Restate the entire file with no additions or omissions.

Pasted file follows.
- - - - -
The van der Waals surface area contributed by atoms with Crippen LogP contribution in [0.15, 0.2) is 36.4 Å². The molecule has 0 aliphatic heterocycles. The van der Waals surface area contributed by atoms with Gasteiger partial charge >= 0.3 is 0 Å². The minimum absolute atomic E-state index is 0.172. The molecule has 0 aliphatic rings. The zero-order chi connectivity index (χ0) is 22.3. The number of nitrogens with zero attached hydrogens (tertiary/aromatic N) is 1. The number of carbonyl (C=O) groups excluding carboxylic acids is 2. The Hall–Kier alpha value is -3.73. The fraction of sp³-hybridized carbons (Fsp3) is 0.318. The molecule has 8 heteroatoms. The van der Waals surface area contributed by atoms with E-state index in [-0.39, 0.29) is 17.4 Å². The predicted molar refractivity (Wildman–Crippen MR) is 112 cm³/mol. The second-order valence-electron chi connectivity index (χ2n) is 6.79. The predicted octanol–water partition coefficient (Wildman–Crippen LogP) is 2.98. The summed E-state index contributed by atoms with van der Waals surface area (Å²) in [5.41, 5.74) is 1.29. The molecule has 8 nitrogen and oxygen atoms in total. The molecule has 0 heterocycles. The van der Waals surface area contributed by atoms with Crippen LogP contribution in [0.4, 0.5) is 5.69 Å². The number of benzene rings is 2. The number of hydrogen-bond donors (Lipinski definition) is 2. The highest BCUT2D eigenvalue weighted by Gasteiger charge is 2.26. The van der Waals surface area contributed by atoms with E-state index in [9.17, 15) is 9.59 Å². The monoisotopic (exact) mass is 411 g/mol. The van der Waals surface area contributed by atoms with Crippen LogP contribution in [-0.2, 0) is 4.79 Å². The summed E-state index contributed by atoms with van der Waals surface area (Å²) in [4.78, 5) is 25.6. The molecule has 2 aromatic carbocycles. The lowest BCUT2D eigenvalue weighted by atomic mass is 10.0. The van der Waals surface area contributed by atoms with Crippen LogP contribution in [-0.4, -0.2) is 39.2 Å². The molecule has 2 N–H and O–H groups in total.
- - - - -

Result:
The van der Waals surface area contributed by atoms with Crippen LogP contribution in [0.15, 0.2) is 36.4 Å². The molecule has 0 aliphatic heterocycles. The van der Waals surface area contributed by atoms with Gasteiger partial charge >= 0.3 is 0 Å². The minimum absolute atomic E-state index is 0.172. The molecule has 0 aliphatic rings. The zero-order chi connectivity index (χ0) is 22.3. The number of nitrogens with zero attached hydrogens (tertiary/aromatic N) is 1. The number of carbonyl (C=O) groups excluding carboxylic acids is 2. The Hall–Kier alpha value is -3.73. The fraction of sp³-hybridized carbons (Fsp3) is 0.318. The molecule has 8 heteroatoms. The van der Waals surface area contributed by atoms with E-state index in [-0.39, 0.29) is 17.4 Å². The predicted molar refractivity (Wildman–Crippen MR) is 112 cm³/mol. The second-order valence-electron chi connectivity index (χ2n) is 6.79. The predicted octanol–water partition coefficient (Wildman–Crippen LogP) is 2.98. The summed E-state index contributed by atoms with van der Waals surface area (Å²) in [5.41, 5.74) is 1.29. The molecule has 8 nitrogen and oxygen atoms in total. The molecule has 0 heterocycles. The van der Waals surface area contributed by atoms with Crippen LogP contribution in [0.4, 0.5) is 5.69 Å². The number of benzene rings is 2. The number of hydrogen-bond donors (Lipinski definition) is 2. The highest BCUT2D eigenvalue weighted by Gasteiger charge is 2.26. The van der Waals surface area contributed by atoms with E-state index in [9.17, 15) is 9.59 Å². The monoisotopic (exact) mass is 411 g/mol. The van der Waals surface area contributed by atoms with Crippen LogP contribution in [-0.2, 0) is 4.79 Å². The summed E-state index contributed by atoms with van der Waals surface area (Å²) in [4.78, 5) is 25.6. The molecule has 2 aromatic carbocycles. The lowest BCUT2D eigenvalue weighted by atomic mass is 10.0. The van der Waals surface area contributed by atoms with Crippen LogP contribution in [-0.4, -0.2) is 39.2 Å². The molecule has 2 N–H and O–H groups in total.